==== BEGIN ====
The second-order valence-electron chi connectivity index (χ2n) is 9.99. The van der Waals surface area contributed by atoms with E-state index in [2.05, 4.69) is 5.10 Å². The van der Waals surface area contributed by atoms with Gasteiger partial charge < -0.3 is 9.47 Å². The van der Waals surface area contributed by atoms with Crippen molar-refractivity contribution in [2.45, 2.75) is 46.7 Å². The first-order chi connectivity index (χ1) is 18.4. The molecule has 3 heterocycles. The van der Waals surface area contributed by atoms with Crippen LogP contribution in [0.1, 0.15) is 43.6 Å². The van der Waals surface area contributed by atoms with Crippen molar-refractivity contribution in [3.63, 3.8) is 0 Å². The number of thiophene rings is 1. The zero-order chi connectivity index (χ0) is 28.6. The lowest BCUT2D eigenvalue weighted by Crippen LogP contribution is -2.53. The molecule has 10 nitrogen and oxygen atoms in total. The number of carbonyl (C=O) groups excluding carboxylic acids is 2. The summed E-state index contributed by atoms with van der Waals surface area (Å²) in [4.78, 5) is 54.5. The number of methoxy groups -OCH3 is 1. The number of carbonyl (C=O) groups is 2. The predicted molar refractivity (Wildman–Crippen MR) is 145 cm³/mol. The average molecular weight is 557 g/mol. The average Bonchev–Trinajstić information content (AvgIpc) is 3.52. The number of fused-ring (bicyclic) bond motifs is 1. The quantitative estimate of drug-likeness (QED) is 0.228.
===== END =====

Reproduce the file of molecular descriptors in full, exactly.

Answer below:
The second-order valence-electron chi connectivity index (χ2n) is 9.99. The van der Waals surface area contributed by atoms with E-state index in [2.05, 4.69) is 5.10 Å². The van der Waals surface area contributed by atoms with Gasteiger partial charge < -0.3 is 9.47 Å². The van der Waals surface area contributed by atoms with Crippen molar-refractivity contribution in [2.45, 2.75) is 46.7 Å². The first-order chi connectivity index (χ1) is 18.4. The molecule has 3 heterocycles. The van der Waals surface area contributed by atoms with Crippen LogP contribution in [0.1, 0.15) is 43.6 Å². The van der Waals surface area contributed by atoms with Crippen molar-refractivity contribution in [3.63, 3.8) is 0 Å². The number of thiophene rings is 1. The zero-order chi connectivity index (χ0) is 28.6. The lowest BCUT2D eigenvalue weighted by Crippen LogP contribution is -2.53. The molecule has 10 nitrogen and oxygen atoms in total. The number of carbonyl (C=O) groups excluding carboxylic acids is 2. The summed E-state index contributed by atoms with van der Waals surface area (Å²) in [4.78, 5) is 54.5. The number of methoxy groups -OCH3 is 1. The number of carbonyl (C=O) groups is 2. The predicted molar refractivity (Wildman–Crippen MR) is 145 cm³/mol. The average molecular weight is 557 g/mol. The average Bonchev–Trinajstić information content (AvgIpc) is 3.52. The number of fused-ring (bicyclic) bond motifs is 1. The quantitative estimate of drug-likeness (QED) is 0.228.